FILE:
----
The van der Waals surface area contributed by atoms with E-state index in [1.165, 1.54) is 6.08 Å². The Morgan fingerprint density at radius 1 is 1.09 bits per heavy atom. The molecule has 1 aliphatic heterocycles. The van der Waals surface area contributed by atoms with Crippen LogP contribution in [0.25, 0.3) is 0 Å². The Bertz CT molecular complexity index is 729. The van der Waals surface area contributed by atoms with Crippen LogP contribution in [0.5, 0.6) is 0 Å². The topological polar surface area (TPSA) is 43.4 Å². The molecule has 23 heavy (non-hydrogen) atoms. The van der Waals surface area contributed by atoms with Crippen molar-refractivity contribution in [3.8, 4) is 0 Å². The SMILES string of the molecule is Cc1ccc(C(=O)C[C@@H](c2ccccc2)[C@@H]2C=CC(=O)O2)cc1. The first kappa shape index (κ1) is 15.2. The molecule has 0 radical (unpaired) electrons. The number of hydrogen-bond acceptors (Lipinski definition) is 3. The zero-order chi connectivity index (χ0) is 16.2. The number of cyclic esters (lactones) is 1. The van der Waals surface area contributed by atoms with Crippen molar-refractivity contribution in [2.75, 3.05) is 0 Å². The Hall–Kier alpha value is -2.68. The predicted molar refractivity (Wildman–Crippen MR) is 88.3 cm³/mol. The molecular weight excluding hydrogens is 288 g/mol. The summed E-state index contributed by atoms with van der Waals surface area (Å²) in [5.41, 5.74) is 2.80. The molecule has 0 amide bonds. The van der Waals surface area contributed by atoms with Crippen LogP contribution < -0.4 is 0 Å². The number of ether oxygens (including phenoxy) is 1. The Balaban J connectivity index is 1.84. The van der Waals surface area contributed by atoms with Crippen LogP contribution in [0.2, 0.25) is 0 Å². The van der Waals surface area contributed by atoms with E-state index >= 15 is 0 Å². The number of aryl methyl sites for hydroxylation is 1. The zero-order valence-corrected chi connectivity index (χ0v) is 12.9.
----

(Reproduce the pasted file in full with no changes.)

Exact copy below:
The van der Waals surface area contributed by atoms with E-state index in [1.165, 1.54) is 6.08 Å². The Morgan fingerprint density at radius 1 is 1.09 bits per heavy atom. The molecule has 1 aliphatic heterocycles. The van der Waals surface area contributed by atoms with Crippen LogP contribution in [0.25, 0.3) is 0 Å². The Bertz CT molecular complexity index is 729. The van der Waals surface area contributed by atoms with Crippen LogP contribution in [0.5, 0.6) is 0 Å². The topological polar surface area (TPSA) is 43.4 Å². The molecule has 23 heavy (non-hydrogen) atoms. The van der Waals surface area contributed by atoms with Crippen molar-refractivity contribution in [3.8, 4) is 0 Å². The SMILES string of the molecule is Cc1ccc(C(=O)C[C@@H](c2ccccc2)[C@@H]2C=CC(=O)O2)cc1. The first kappa shape index (κ1) is 15.2. The molecule has 0 radical (unpaired) electrons. The number of hydrogen-bond acceptors (Lipinski definition) is 3. The zero-order chi connectivity index (χ0) is 16.2. The number of cyclic esters (lactones) is 1. The van der Waals surface area contributed by atoms with Crippen molar-refractivity contribution in [2.75, 3.05) is 0 Å². The Hall–Kier alpha value is -2.68. The predicted molar refractivity (Wildman–Crippen MR) is 88.3 cm³/mol. The molecular weight excluding hydrogens is 288 g/mol. The summed E-state index contributed by atoms with van der Waals surface area (Å²) in [5.41, 5.74) is 2.80. The molecule has 0 amide bonds. The van der Waals surface area contributed by atoms with Crippen LogP contribution < -0.4 is 0 Å². The number of ether oxygens (including phenoxy) is 1. The Balaban J connectivity index is 1.84. The van der Waals surface area contributed by atoms with Crippen LogP contribution in [0.2, 0.25) is 0 Å². The van der Waals surface area contributed by atoms with E-state index >= 15 is 0 Å². The number of aryl methyl sites for hydroxylation is 1. The zero-order valence-corrected chi connectivity index (χ0v) is 12.9.